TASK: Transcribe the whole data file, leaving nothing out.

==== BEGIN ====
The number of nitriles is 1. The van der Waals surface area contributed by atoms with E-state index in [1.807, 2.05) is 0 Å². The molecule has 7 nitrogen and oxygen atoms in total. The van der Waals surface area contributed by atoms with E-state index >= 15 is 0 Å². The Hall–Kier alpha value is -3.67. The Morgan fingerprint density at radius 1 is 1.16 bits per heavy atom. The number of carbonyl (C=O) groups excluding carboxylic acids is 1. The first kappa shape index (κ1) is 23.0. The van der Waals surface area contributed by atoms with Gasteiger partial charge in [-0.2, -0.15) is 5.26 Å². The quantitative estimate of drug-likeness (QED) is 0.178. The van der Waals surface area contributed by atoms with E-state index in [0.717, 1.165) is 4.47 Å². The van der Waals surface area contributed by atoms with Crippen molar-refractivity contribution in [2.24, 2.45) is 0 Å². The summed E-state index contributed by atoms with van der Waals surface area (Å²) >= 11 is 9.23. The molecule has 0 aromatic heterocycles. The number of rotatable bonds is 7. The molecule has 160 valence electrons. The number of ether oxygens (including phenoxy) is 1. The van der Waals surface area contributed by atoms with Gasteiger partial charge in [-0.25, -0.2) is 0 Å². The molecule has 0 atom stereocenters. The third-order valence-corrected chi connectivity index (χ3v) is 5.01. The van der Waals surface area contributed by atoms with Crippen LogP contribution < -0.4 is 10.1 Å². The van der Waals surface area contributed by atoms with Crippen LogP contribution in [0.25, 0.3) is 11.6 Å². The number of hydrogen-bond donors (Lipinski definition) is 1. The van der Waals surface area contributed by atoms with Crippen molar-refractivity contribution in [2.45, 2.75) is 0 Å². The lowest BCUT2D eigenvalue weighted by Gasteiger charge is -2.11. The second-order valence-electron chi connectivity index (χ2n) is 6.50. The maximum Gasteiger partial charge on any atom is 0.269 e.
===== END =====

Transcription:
The number of nitriles is 1. The van der Waals surface area contributed by atoms with E-state index in [1.807, 2.05) is 0 Å². The molecule has 7 nitrogen and oxygen atoms in total. The van der Waals surface area contributed by atoms with E-state index >= 15 is 0 Å². The Hall–Kier alpha value is -3.67. The Morgan fingerprint density at radius 1 is 1.16 bits per heavy atom. The number of carbonyl (C=O) groups excluding carboxylic acids is 1. The first kappa shape index (κ1) is 23.0. The van der Waals surface area contributed by atoms with Gasteiger partial charge in [-0.2, -0.15) is 5.26 Å². The quantitative estimate of drug-likeness (QED) is 0.178. The van der Waals surface area contributed by atoms with E-state index in [0.717, 1.165) is 4.47 Å². The van der Waals surface area contributed by atoms with Crippen molar-refractivity contribution in [2.24, 2.45) is 0 Å². The summed E-state index contributed by atoms with van der Waals surface area (Å²) >= 11 is 9.23. The molecule has 0 aromatic heterocycles. The number of rotatable bonds is 7. The molecule has 160 valence electrons. The number of ether oxygens (including phenoxy) is 1. The van der Waals surface area contributed by atoms with Gasteiger partial charge in [-0.25, -0.2) is 0 Å². The molecule has 0 atom stereocenters. The third-order valence-corrected chi connectivity index (χ3v) is 5.01. The van der Waals surface area contributed by atoms with Crippen LogP contribution < -0.4 is 10.1 Å². The van der Waals surface area contributed by atoms with Crippen LogP contribution in [0.25, 0.3) is 11.6 Å². The number of hydrogen-bond donors (Lipinski definition) is 1. The van der Waals surface area contributed by atoms with Crippen molar-refractivity contribution in [2.45, 2.75) is 0 Å². The lowest BCUT2D eigenvalue weighted by Gasteiger charge is -2.11. The second-order valence-electron chi connectivity index (χ2n) is 6.50. The maximum Gasteiger partial charge on any atom is 0.269 e.